A bizarre incident took place in Hong Kong last Saturday. Someone had hurled tens of hundreds of HK$100 dollar bills from the rooftop of a residential building in Sham Shui Po, triggering a stampede among pedestrians on the street to grab the raining cash.
Later, a 24-year-old man named Wong Ching-kit, who is also known as the “Coin Young Master”, was arrested by the police on a charge of causing “disorder in public place”.
In the early hours of Tuesday, Wong had been released on bail pending further enquiries. He is required to report back to the police in late January next year, media reports said.
While the police is still probing the possible motives behind his act, it remains to be seen whether the action of Wong, who had claimed to be staging the event in an attempt to “give to the poor” after taking from the rich, would resonate with the public.
If the majority of the public feels sympathetic towards this modern-day Robin Hood despite his seemingly crazy act, we should take such popular sentiment very seriously, as it may be an indication that public grievances against the rapidly widening wealth gap in the city are boiling over.
So how serious is the issue of wealth inequality in Hong Kong? Well, apart from the city’s continuously high ranking in the global Gini coefficient index, a report published by our government earlier also shows that there has been a large number of poor population in the city.
According to the findings of the report, the size of the poor population hit nearly 1.38 million in 2017 before policy intervention, with the poverty rate standing at a nine-year high of over 20 percent, which means one in every five Hongkongers was living in poverty last year.
Even after recurrent cash policy intervention was taken into account, the number of poor people in the city still remained at over 1 million.
As far as Hong Kong’s working poor are concerned, their numbers stood at over 700,000 last year, accounting for one-sixth of the city’s total working population (i.e. 3.8 million).
Ironically, while there are a lot of poor and underprivileged people in Hong Kong, the city also has the highest proportion of billionaires around the world.
Wealth X, a global wealth intelligence and market research institution, published its annual World Ultra Wealth Report in September, which showed that Hong Kong has a population of some 10,000 super rich people with a net worth of at least US$30 million (around HK$235 million) in 2017, and was ranked world number 1 in this regard, surpassing New York, Tokyo, Los Angeles and Paris.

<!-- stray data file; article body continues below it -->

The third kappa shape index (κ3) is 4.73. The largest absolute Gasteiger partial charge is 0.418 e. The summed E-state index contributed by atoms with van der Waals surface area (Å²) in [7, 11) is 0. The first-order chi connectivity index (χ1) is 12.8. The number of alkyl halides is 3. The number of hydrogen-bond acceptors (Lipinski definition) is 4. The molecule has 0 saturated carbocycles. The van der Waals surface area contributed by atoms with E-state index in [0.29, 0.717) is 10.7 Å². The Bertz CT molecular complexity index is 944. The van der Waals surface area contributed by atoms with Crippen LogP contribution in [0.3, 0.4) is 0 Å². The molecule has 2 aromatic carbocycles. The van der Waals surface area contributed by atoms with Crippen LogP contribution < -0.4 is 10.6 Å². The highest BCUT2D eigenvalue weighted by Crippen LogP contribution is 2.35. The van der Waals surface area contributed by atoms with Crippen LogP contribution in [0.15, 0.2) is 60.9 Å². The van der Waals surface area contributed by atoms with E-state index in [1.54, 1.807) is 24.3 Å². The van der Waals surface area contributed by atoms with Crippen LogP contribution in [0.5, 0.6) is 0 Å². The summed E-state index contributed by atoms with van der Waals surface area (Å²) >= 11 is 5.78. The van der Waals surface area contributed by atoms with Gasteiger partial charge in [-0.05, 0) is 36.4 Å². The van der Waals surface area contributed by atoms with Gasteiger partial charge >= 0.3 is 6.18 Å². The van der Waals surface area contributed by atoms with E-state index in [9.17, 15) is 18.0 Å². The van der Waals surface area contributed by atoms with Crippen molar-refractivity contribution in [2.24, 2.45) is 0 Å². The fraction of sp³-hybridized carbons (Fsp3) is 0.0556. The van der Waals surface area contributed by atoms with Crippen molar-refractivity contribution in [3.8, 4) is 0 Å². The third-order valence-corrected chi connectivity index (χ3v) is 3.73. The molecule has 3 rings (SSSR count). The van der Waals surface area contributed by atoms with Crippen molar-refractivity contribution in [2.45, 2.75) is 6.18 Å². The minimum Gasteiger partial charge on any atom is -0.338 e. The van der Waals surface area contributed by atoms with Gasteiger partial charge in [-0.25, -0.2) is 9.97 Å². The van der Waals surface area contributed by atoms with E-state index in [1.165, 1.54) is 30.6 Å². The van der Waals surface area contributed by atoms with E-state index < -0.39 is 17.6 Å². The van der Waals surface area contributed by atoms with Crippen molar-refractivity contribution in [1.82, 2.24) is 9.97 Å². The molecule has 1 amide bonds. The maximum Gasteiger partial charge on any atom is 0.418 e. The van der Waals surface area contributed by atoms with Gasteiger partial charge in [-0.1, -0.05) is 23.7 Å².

As we can see, Hong Kong is both the world capital for billionaires and home to a million-strong army of poor people. And it doesn’t take an expert to observe that such a huge wealth inequality is a perfect recipe for social unrest.
Just look at the “yellow vest” movement triggered by fuel tax hikes that has swept across France in recent weeks, and which eventually brought French President Emmanuel Macron to his knees and forced him to apologize, and one can tell how public grievances against the disparity between the rich and the poor, if left unaddressed, can easily turn an entire country upside down within a matter of days.
Now let’s get back to the money-throwing saga in Sham Shui Po.
While it is hard to refute that the suspect, if he is proven to have perpetrated the episode, has disrupted public order, there is also a suspicion that the whole drama could have been intended by him as a publicity stunt to generate buzz for his cryptocurrency business.
Nevertheless, whatever his true motives might be, there is one particular thing we need to pay close attention to, which is, the general public reaction to his act.
If members of the public mostly see it as just another crazy stunt by a crazy man and agree that the case should be handled in accordance with the standard legal procedures, then it would well be an indication that the people of Hong Kong still agree on the need for rule of law.
However, if a lot of people are buying into the notion of “robbing the rich and giving to the poor”, then it could be an alarming signal that public resentment at the deteriorating disparity between the rich and the poor in the city is about to reach a tipping point.
The question of wealth redistribution, as a matter of fact, is a serious topic which any international city cannot afford to ignore.
Given the situation, Financial Secretary Paul Chan Mo-po should perhaps give the issue some serious thought during the public consultation exercise for his upcoming Budget.
This article appeared in the Hong Kong Economic Journal on Dec 17
Translation by Alan Lee with additional reporting
[Chinese version 中文版]
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